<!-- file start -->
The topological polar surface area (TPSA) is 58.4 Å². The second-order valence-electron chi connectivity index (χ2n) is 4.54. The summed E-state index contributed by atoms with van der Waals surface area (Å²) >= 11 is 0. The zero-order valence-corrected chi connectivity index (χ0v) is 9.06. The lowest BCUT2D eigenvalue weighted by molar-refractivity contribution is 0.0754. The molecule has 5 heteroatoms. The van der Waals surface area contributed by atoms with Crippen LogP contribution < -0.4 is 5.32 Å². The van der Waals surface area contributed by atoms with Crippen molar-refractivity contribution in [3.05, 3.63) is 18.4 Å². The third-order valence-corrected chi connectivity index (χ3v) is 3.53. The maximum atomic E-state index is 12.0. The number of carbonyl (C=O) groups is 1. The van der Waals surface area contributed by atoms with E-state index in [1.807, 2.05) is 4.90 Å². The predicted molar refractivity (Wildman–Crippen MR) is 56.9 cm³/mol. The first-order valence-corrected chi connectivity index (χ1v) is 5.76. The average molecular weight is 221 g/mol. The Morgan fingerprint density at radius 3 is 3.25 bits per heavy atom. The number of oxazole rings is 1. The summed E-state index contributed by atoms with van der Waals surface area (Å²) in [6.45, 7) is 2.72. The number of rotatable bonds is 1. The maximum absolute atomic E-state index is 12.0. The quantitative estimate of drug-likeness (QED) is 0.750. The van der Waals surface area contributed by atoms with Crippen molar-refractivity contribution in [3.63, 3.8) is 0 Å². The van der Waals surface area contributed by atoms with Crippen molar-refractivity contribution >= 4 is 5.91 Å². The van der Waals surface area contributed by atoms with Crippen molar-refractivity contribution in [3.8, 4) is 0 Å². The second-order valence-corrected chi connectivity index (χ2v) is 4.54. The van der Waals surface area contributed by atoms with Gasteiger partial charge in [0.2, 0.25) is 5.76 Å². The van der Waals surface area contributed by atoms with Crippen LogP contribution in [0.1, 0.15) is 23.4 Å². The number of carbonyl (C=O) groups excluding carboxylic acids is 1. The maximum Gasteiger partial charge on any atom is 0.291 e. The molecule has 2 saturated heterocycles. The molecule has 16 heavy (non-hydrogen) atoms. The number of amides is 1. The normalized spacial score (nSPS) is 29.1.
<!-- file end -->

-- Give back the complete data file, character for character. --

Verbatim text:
The topological polar surface area (TPSA) is 58.4 Å². The second-order valence-electron chi connectivity index (χ2n) is 4.54. The summed E-state index contributed by atoms with van der Waals surface area (Å²) >= 11 is 0. The zero-order valence-corrected chi connectivity index (χ0v) is 9.06. The lowest BCUT2D eigenvalue weighted by molar-refractivity contribution is 0.0754. The molecule has 5 heteroatoms. The van der Waals surface area contributed by atoms with Crippen LogP contribution < -0.4 is 5.32 Å². The van der Waals surface area contributed by atoms with Crippen molar-refractivity contribution in [3.05, 3.63) is 18.4 Å². The third-order valence-corrected chi connectivity index (χ3v) is 3.53. The maximum atomic E-state index is 12.0. The number of carbonyl (C=O) groups is 1. The van der Waals surface area contributed by atoms with E-state index in [1.807, 2.05) is 4.90 Å². The predicted molar refractivity (Wildman–Crippen MR) is 56.9 cm³/mol. The first-order valence-corrected chi connectivity index (χ1v) is 5.76. The average molecular weight is 221 g/mol. The Morgan fingerprint density at radius 3 is 3.25 bits per heavy atom. The number of oxazole rings is 1. The summed E-state index contributed by atoms with van der Waals surface area (Å²) in [6.45, 7) is 2.72. The number of rotatable bonds is 1. The maximum absolute atomic E-state index is 12.0. The quantitative estimate of drug-likeness (QED) is 0.750. The van der Waals surface area contributed by atoms with Crippen molar-refractivity contribution in [3.63, 3.8) is 0 Å². The van der Waals surface area contributed by atoms with Crippen molar-refractivity contribution >= 4 is 5.91 Å². The van der Waals surface area contributed by atoms with Crippen molar-refractivity contribution in [3.8, 4) is 0 Å². The second-order valence-corrected chi connectivity index (χ2v) is 4.54. The van der Waals surface area contributed by atoms with Gasteiger partial charge in [0.2, 0.25) is 5.76 Å². The van der Waals surface area contributed by atoms with Crippen LogP contribution in [0.1, 0.15) is 23.4 Å². The number of carbonyl (C=O) groups excluding carboxylic acids is 1. The maximum Gasteiger partial charge on any atom is 0.291 e. The molecule has 2 saturated heterocycles. The molecule has 16 heavy (non-hydrogen) atoms. The number of amides is 1. The normalized spacial score (nSPS) is 29.1.